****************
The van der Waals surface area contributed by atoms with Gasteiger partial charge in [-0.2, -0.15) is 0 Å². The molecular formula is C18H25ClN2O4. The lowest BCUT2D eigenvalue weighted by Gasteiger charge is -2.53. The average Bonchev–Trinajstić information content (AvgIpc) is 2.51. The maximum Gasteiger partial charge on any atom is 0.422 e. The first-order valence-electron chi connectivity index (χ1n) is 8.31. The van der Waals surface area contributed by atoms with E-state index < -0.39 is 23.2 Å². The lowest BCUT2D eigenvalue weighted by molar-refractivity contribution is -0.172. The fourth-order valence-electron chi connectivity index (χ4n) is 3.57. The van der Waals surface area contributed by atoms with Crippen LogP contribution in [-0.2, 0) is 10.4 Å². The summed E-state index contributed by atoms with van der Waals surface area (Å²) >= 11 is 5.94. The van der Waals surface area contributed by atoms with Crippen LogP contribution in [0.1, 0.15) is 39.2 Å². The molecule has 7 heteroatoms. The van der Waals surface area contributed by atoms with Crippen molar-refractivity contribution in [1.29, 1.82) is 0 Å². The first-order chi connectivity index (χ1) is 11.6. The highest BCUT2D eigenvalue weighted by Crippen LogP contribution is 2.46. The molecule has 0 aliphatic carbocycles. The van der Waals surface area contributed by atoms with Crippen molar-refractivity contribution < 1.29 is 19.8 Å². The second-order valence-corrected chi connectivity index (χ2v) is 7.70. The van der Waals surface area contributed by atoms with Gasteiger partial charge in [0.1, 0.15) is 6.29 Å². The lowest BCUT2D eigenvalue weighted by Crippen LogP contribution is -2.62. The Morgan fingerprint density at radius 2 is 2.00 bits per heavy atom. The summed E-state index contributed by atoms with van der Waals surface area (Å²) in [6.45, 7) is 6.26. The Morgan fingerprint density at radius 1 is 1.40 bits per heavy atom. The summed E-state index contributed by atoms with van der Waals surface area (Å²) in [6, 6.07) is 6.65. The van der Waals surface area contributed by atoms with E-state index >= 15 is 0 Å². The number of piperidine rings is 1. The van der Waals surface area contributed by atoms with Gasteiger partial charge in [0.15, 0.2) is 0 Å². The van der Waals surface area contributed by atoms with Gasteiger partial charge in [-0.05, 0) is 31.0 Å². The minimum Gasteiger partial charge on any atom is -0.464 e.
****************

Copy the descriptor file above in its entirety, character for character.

The van der Waals surface area contributed by atoms with Gasteiger partial charge in [-0.2, -0.15) is 0 Å². The molecular formula is C18H25ClN2O4. The lowest BCUT2D eigenvalue weighted by Gasteiger charge is -2.53. The average Bonchev–Trinajstić information content (AvgIpc) is 2.51. The maximum Gasteiger partial charge on any atom is 0.422 e. The first-order valence-electron chi connectivity index (χ1n) is 8.31. The van der Waals surface area contributed by atoms with E-state index < -0.39 is 23.2 Å². The lowest BCUT2D eigenvalue weighted by molar-refractivity contribution is -0.172. The fourth-order valence-electron chi connectivity index (χ4n) is 3.57. The van der Waals surface area contributed by atoms with Crippen LogP contribution in [-0.2, 0) is 10.4 Å². The summed E-state index contributed by atoms with van der Waals surface area (Å²) >= 11 is 5.94. The van der Waals surface area contributed by atoms with Crippen LogP contribution in [0.1, 0.15) is 39.2 Å². The molecule has 7 heteroatoms. The van der Waals surface area contributed by atoms with Crippen molar-refractivity contribution in [1.29, 1.82) is 0 Å². The first-order chi connectivity index (χ1) is 11.6. The highest BCUT2D eigenvalue weighted by Crippen LogP contribution is 2.46. The molecule has 0 aliphatic carbocycles. The van der Waals surface area contributed by atoms with Crippen molar-refractivity contribution < 1.29 is 19.8 Å². The second-order valence-corrected chi connectivity index (χ2v) is 7.70. The van der Waals surface area contributed by atoms with Gasteiger partial charge in [0.1, 0.15) is 6.29 Å². The lowest BCUT2D eigenvalue weighted by Crippen LogP contribution is -2.62. The Morgan fingerprint density at radius 2 is 2.00 bits per heavy atom. The summed E-state index contributed by atoms with van der Waals surface area (Å²) in [6.45, 7) is 6.26. The Morgan fingerprint density at radius 1 is 1.40 bits per heavy atom. The summed E-state index contributed by atoms with van der Waals surface area (Å²) in [6, 6.07) is 6.65. The van der Waals surface area contributed by atoms with E-state index >= 15 is 0 Å². The number of piperidine rings is 1. The van der Waals surface area contributed by atoms with Gasteiger partial charge in [0.15, 0.2) is 0 Å². The van der Waals surface area contributed by atoms with Gasteiger partial charge in [-0.05, 0) is 31.0 Å². The minimum Gasteiger partial charge on any atom is -0.464 e.